Get up at 8:30 and leisurly breakfast in the terrace of our Bed and Breakfast "Admiralty house". It's run by a friendly couple and we share the buffet with patrons of all races and colors, something that won't be happening too often over the next several weeks, where I will witness almost exclusively white tourists monopolize the tables of my hotels.
After breakfast I go sim card hunting again. Can't find any Vodacom store but the lady at the reception recommends to get a MTN, which is supposedly better anyway. They have a store at a little shopping mall nearby, and they are open on Sunday, at least in the morning. If I hurry after the long breakfast I can make it. And I do: before noon I become the proud owner of a South African phone number. The mall is a small affair, perhaps a couple of dozen smallish stores dominated by the ubiquitous Pick n Pay supermarket.
Armed with a data plan I can now install my sim card on my Samsung and confidently place it in the suction cradle I brought with me from Europe. A charge cable ensure a sufficient flow of energy and we are off for an easy drive.
Despite a couple of unnecessary detours owed to my talking too much while I am driving (when I drive I am the living proof of the theory that men can do only one thing at a time) which made me miss a turn or two, we are accurately steered by Google maps to the Lalibela lodge. We arrive at Lalibela in the early afternoon and settle in our beautiful thatched house. A few minutes to drop our stuff and grab a bite to eat and get ready for the first game drive of this trip. It's been a few years since my last one, in Tanzania, in 2005.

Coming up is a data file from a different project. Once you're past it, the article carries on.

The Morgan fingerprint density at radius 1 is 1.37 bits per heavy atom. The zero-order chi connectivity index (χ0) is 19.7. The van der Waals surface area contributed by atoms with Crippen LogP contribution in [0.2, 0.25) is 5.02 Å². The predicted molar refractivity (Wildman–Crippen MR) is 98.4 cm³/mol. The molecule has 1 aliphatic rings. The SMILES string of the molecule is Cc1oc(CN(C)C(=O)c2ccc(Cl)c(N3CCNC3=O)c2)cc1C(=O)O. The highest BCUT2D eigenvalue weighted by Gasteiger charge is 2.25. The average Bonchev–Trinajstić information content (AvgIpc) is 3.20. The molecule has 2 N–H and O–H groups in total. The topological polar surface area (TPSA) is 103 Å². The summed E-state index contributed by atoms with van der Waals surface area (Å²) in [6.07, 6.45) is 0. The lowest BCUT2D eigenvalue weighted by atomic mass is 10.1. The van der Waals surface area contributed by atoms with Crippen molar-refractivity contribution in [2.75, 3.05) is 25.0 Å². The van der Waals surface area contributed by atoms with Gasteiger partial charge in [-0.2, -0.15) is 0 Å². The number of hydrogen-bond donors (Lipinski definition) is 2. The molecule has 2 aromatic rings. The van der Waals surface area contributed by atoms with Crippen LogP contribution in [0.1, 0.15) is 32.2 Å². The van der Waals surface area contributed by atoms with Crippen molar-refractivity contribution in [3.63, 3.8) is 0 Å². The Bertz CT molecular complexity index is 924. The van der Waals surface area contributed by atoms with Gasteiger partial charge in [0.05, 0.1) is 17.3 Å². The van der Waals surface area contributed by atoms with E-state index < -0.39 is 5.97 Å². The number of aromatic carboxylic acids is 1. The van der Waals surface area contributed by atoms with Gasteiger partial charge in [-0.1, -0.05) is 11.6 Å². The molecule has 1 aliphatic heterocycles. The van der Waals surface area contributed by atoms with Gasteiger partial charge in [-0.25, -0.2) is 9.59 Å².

town in Ethiopia
a while back and loved the name and the meaning behind it: "for whom
the bees have foretold greatness". An Ethiopian legend has it that if a
swarm of bees buzz around a baby's head, the child is destined to become
king. I am not sure I would try on my baby but Sue loved it and the
name Lalibela stuck in her mind, only to resurface when it came to name
their newly opened business in 2002. It was the coronation of a longstanding plan to transform their earlier farm "Hillside" into a game reserve.
Our ranger is Juan, a 22 year-old enthusiastic nature lover who loves being in the bush and driving his 4x4 open safari "vehicle" as he calls it. He'd be on the road all the time. Rain shine day night he'd be looking for wild life if he did not have to take his guests back for their meals. His favorite words, as he passionately and methodically explains everything from geology to biology, are "basically" and "specifically". It's chilly and it rains intermittently but we are rewarded with a bounty of lions, cheetas and countless antilopes.
This evening is Yan's birthday and the manager has prepared a romantic candle-lit setup in the garden, with a small buffet all for the two of us and a slurpy cake with candles and birthday song at the end. The folk dance at the end is also quite well done and a pleasant, if a bit predictable, end of this first day in the bush. We enjoy the end of the evening with drinks by the fire in the company of a few other guests.